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The 2021/2022 Stanford Seed Transformation Program Begins

7th October 2021

Founders from twenty companies have been accepted into the program from Botswana, Namibia, and South Africa

The 4th Cohort of the Stanford Seed Transformation Program – Southern Africa (STP), a collaboration between Stanford Graduate School of Business and De Beers Group commenced classes on 20 September 2021. According to Otsile Mabeo, Vice President Corporate Affairs, De Beers Global Sightholder Sales: “We are excited to confirm that 20 companies have been accepted into the 4th Seed Transformation Programme from Botswana, Namibia, and South Africa. The STP is an important part of the De Beers Group Building Forever sustainability strategy and demonstrates our commitment to the ‘Partnering for Thriving Communities’ pillar that aims at enhancing enterprise development in countries where we operate in the Southern African region”. Jeffrey Prickett, Global Director of Stanford Seed: “Business owners and their key management team members undertake a 12-month intensive leadership program that includes sessions on strategy and finance, business ethics, and design thinking, all taught by world-renowned Stanford faculty and local business practitioners. The program is exclusively for business owners and teams of for-profit companies or for-profit social enterprises with annual company revenues of US$300,000 – US$15million.” The programme will be delivered fully virtually to comply with COVID 19 protocols. Out of the 20 companies, 6 are from Botswana, 1 Namibia, and 13 South Africa. Since the partnership’s inception, De Beers Group and Stanford Seed have supported 74 companies, 89 founders/CEOs, and approximately 750 senior-level managers to undertake the program in Southern Africa.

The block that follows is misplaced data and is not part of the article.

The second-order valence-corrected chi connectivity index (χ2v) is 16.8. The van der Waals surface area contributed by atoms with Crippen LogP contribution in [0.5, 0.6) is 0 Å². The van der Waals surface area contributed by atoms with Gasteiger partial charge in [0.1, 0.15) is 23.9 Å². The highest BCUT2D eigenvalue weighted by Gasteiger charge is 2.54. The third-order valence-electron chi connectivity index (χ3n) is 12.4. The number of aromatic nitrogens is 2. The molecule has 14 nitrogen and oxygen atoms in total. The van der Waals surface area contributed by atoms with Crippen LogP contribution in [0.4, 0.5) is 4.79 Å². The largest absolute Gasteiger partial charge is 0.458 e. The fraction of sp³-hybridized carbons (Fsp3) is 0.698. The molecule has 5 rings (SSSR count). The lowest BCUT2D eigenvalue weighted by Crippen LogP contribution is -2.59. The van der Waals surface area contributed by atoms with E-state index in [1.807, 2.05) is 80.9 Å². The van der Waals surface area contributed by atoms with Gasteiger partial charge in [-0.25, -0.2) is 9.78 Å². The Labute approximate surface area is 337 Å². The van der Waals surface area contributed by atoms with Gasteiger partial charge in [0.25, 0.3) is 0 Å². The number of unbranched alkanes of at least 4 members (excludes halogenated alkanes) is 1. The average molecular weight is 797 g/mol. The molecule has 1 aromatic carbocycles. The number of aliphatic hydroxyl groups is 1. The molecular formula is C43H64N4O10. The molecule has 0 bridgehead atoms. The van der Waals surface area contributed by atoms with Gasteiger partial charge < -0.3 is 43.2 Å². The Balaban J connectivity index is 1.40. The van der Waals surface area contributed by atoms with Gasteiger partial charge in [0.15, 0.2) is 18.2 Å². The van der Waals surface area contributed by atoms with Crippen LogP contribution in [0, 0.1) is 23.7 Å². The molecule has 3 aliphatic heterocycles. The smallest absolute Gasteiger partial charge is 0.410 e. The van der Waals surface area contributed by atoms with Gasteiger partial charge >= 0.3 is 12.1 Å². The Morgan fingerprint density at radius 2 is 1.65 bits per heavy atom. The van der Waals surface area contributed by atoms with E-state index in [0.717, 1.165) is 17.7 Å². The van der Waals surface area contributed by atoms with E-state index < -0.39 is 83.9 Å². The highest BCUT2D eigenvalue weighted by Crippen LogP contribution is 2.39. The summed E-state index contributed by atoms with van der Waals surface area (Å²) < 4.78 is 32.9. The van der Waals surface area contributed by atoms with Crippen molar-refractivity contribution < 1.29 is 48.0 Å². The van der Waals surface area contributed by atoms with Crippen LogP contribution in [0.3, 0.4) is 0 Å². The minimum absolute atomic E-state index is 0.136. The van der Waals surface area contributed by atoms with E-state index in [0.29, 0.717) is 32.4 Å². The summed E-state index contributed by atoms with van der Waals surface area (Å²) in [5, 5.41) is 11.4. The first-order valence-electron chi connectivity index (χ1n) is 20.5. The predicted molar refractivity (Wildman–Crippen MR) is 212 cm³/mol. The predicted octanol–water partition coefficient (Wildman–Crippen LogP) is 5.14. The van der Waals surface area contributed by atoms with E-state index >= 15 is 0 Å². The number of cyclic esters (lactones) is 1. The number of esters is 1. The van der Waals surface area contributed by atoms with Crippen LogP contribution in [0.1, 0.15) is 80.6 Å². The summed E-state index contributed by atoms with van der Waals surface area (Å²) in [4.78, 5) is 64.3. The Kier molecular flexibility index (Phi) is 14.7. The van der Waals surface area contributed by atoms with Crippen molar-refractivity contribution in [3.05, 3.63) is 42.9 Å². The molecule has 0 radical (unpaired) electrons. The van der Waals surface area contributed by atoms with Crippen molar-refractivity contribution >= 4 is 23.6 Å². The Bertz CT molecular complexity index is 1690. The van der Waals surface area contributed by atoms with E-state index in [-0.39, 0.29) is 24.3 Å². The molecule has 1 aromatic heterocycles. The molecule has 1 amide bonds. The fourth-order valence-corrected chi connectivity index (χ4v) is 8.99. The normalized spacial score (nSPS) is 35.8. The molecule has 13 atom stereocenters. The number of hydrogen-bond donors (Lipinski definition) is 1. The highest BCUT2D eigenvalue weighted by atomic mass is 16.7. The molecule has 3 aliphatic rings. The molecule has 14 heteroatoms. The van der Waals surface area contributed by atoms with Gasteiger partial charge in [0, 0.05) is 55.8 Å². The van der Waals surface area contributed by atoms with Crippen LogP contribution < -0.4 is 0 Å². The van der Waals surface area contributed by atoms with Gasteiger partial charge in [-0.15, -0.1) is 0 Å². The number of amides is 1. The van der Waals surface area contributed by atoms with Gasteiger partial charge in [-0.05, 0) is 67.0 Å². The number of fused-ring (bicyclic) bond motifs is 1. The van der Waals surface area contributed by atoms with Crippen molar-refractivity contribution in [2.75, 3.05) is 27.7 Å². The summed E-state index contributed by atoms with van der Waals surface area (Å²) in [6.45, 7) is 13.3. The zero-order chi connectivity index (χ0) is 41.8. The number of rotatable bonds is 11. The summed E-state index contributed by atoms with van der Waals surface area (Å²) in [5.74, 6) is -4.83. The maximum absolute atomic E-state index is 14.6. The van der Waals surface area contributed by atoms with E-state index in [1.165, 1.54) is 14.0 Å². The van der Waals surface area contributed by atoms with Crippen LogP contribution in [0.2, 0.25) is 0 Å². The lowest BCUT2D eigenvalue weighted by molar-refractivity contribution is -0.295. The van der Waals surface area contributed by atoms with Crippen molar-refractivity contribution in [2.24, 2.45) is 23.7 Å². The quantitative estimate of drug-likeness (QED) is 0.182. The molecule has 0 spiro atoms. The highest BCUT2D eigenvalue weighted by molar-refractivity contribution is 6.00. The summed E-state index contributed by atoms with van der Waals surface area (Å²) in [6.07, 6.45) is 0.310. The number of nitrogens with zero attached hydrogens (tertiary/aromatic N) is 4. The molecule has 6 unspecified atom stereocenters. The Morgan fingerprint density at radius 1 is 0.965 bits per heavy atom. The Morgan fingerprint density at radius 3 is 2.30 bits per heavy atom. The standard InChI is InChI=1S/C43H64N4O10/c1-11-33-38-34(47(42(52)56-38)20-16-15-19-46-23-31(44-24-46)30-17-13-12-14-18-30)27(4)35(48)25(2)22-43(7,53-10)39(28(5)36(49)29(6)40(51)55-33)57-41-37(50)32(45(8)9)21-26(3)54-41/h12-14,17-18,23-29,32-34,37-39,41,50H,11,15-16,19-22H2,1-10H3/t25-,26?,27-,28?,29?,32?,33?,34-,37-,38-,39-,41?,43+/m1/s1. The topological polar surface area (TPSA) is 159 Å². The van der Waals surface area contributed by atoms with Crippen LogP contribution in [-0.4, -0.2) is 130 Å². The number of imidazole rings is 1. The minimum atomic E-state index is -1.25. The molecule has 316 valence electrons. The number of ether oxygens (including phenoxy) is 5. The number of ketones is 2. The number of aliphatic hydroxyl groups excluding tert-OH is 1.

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Minergy overcomes challenges – improves revenue and produces record breaking coal sales to date